A Brief History of Gig Rowing
Pilot gigs, dating from 1790 were originally built to transport the pilot out to sailing ships waiting to enter Cornish harbours. The pilot would then navigate the ship through the potentially hazardous rocks into the harbour.
A ship only needed one pilot, so the first one to arrive at the ship got the job – and the pay.
Gigs also served other purposes along the English coast; salvage, smuggling and lifesaving – sometimes under sail but more often rowed by a crew of six. Gigs needed to have length, lightness and flexibility to be manageable in extremely heavy seas. The last rescue by a gig was in 1955 when the gig Sussex, from Bryher in the Scilly Isles, assisted in the rescue of the crew of the Panamanian steamship Mando that had gone aground in thick fog.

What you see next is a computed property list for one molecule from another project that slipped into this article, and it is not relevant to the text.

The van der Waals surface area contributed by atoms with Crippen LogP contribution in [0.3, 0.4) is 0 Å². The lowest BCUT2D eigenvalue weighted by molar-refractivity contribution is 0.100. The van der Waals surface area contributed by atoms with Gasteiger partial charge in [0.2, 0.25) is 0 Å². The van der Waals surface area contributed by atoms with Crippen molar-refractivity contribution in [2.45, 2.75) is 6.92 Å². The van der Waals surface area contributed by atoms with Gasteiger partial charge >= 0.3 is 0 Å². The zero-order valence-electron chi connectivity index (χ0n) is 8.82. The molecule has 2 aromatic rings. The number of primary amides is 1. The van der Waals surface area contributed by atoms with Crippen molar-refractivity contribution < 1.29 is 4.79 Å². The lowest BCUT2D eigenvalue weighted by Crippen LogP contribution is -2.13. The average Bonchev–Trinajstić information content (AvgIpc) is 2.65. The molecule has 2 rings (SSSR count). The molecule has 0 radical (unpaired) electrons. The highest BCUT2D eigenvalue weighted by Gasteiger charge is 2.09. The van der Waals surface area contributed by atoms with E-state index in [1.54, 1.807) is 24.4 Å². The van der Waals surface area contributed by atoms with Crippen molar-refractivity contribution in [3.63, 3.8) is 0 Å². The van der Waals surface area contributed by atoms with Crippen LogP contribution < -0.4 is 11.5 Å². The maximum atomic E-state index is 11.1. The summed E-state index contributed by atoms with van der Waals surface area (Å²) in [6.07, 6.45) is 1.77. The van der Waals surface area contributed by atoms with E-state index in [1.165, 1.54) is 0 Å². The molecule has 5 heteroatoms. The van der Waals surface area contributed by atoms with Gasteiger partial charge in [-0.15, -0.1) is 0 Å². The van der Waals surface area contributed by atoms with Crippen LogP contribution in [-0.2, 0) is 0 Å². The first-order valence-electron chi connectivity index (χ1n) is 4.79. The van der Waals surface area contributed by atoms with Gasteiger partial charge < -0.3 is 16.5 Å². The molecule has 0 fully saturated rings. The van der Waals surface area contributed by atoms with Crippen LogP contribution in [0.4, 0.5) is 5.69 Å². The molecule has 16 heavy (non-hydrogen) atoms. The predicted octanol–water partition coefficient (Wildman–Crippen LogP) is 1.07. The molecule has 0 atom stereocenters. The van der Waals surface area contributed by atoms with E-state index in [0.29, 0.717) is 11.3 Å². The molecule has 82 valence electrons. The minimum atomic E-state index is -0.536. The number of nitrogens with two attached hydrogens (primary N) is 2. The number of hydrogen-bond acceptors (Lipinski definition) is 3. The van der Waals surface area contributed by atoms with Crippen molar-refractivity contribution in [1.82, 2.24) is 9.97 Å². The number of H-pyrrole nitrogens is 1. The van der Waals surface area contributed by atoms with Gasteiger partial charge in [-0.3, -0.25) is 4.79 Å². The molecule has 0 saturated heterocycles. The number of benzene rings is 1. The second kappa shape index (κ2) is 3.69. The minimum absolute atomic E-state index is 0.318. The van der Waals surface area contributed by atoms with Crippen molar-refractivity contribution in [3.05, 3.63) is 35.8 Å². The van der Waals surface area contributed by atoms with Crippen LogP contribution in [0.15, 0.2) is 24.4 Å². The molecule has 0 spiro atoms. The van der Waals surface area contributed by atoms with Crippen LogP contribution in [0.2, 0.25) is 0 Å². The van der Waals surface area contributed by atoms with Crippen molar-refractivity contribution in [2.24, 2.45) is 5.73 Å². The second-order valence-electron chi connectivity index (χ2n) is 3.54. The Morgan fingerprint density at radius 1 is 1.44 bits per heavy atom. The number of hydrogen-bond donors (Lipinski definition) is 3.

Gig racing was born out of the competition to get pilots out to boats and from the testing of newly built gigs against others to measure their performance, but by the end of the 19th century began to decline as the industrial revolution gathered speed and engines increasingly replaced sails and oars.
Many gigs were subsequently broken up or left to rot, but Newquay in Cornwall managed to retain a few and formed Newquay Rowing Club in 1921.
One of their boats, ‘Treffry’ built in 1838 still races and is used as the standard measurement for the construction of all new gigs.